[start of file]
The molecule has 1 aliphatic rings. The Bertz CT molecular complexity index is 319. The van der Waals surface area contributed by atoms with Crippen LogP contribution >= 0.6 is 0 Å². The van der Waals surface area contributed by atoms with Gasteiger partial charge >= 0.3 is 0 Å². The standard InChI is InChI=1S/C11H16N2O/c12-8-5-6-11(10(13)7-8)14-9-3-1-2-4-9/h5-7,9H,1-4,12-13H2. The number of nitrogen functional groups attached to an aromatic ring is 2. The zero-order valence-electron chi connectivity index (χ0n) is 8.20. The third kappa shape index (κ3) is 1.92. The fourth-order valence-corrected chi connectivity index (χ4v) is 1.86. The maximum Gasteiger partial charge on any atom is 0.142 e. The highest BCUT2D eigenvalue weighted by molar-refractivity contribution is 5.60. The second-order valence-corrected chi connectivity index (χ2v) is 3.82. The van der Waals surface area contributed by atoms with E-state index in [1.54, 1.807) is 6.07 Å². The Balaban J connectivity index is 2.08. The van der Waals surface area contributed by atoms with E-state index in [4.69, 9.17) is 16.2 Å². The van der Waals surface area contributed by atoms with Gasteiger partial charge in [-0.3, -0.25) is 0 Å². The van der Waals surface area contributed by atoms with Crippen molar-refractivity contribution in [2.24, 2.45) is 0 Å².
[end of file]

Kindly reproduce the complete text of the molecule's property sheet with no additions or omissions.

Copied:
The molecule has 1 aliphatic rings. The Bertz CT molecular complexity index is 319. The van der Waals surface area contributed by atoms with Crippen LogP contribution >= 0.6 is 0 Å². The van der Waals surface area contributed by atoms with Gasteiger partial charge >= 0.3 is 0 Å². The standard InChI is InChI=1S/C11H16N2O/c12-8-5-6-11(10(13)7-8)14-9-3-1-2-4-9/h5-7,9H,1-4,12-13H2. The number of nitrogen functional groups attached to an aromatic ring is 2. The zero-order valence-electron chi connectivity index (χ0n) is 8.20. The third kappa shape index (κ3) is 1.92. The fourth-order valence-corrected chi connectivity index (χ4v) is 1.86. The maximum Gasteiger partial charge on any atom is 0.142 e. The highest BCUT2D eigenvalue weighted by molar-refractivity contribution is 5.60. The second-order valence-corrected chi connectivity index (χ2v) is 3.82. The van der Waals surface area contributed by atoms with E-state index in [1.54, 1.807) is 6.07 Å². The Balaban J connectivity index is 2.08. The van der Waals surface area contributed by atoms with E-state index in [4.69, 9.17) is 16.2 Å². The van der Waals surface area contributed by atoms with Gasteiger partial charge in [-0.3, -0.25) is 0 Å². The van der Waals surface area contributed by atoms with Crippen molar-refractivity contribution in [2.24, 2.45) is 0 Å².